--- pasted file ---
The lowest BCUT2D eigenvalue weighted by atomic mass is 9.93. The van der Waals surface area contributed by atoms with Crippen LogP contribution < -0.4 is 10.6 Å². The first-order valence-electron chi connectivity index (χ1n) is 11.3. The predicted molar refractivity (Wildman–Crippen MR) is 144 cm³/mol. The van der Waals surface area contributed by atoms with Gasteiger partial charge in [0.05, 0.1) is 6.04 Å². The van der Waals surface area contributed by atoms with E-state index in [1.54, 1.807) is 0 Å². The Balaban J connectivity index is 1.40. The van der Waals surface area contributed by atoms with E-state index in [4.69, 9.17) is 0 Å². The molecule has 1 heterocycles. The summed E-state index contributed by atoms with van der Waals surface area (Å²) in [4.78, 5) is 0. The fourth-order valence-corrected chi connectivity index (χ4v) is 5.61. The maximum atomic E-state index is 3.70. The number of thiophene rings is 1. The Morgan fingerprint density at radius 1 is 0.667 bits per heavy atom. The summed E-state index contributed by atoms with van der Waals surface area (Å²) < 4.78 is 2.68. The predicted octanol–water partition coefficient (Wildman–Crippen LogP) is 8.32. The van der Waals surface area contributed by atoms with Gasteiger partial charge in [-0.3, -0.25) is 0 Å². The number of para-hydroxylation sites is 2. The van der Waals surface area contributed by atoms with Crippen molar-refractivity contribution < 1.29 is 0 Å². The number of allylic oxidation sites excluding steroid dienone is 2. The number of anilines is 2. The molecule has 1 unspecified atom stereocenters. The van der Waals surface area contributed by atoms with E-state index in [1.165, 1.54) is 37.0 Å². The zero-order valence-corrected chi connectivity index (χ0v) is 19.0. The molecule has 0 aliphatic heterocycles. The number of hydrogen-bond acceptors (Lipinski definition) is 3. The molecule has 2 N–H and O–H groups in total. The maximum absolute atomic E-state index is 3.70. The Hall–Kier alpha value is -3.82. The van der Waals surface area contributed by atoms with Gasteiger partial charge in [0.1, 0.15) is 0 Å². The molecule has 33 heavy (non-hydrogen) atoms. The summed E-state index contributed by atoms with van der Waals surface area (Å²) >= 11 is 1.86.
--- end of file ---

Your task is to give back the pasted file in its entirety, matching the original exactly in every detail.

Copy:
The lowest BCUT2D eigenvalue weighted by atomic mass is 9.93. The van der Waals surface area contributed by atoms with Crippen LogP contribution < -0.4 is 10.6 Å². The first-order valence-electron chi connectivity index (χ1n) is 11.3. The predicted molar refractivity (Wildman–Crippen MR) is 144 cm³/mol. The van der Waals surface area contributed by atoms with Gasteiger partial charge in [0.05, 0.1) is 6.04 Å². The van der Waals surface area contributed by atoms with E-state index in [1.54, 1.807) is 0 Å². The Balaban J connectivity index is 1.40. The van der Waals surface area contributed by atoms with E-state index in [4.69, 9.17) is 0 Å². The molecule has 1 heterocycles. The summed E-state index contributed by atoms with van der Waals surface area (Å²) in [4.78, 5) is 0. The fourth-order valence-corrected chi connectivity index (χ4v) is 5.61. The maximum atomic E-state index is 3.70. The number of thiophene rings is 1. The Morgan fingerprint density at radius 1 is 0.667 bits per heavy atom. The summed E-state index contributed by atoms with van der Waals surface area (Å²) < 4.78 is 2.68. The predicted octanol–water partition coefficient (Wildman–Crippen LogP) is 8.32. The van der Waals surface area contributed by atoms with Gasteiger partial charge in [-0.3, -0.25) is 0 Å². The number of para-hydroxylation sites is 2. The van der Waals surface area contributed by atoms with Crippen molar-refractivity contribution < 1.29 is 0 Å². The number of allylic oxidation sites excluding steroid dienone is 2. The number of anilines is 2. The molecule has 1 unspecified atom stereocenters. The van der Waals surface area contributed by atoms with E-state index in [1.165, 1.54) is 37.0 Å². The zero-order valence-corrected chi connectivity index (χ0v) is 19.0. The molecule has 0 aliphatic heterocycles. The number of hydrogen-bond acceptors (Lipinski definition) is 3. The molecule has 2 N–H and O–H groups in total. The maximum absolute atomic E-state index is 3.70. The Hall–Kier alpha value is -3.82. The van der Waals surface area contributed by atoms with Gasteiger partial charge in [0.1, 0.15) is 0 Å². The molecule has 33 heavy (non-hydrogen) atoms. The summed E-state index contributed by atoms with van der Waals surface area (Å²) >= 11 is 1.86.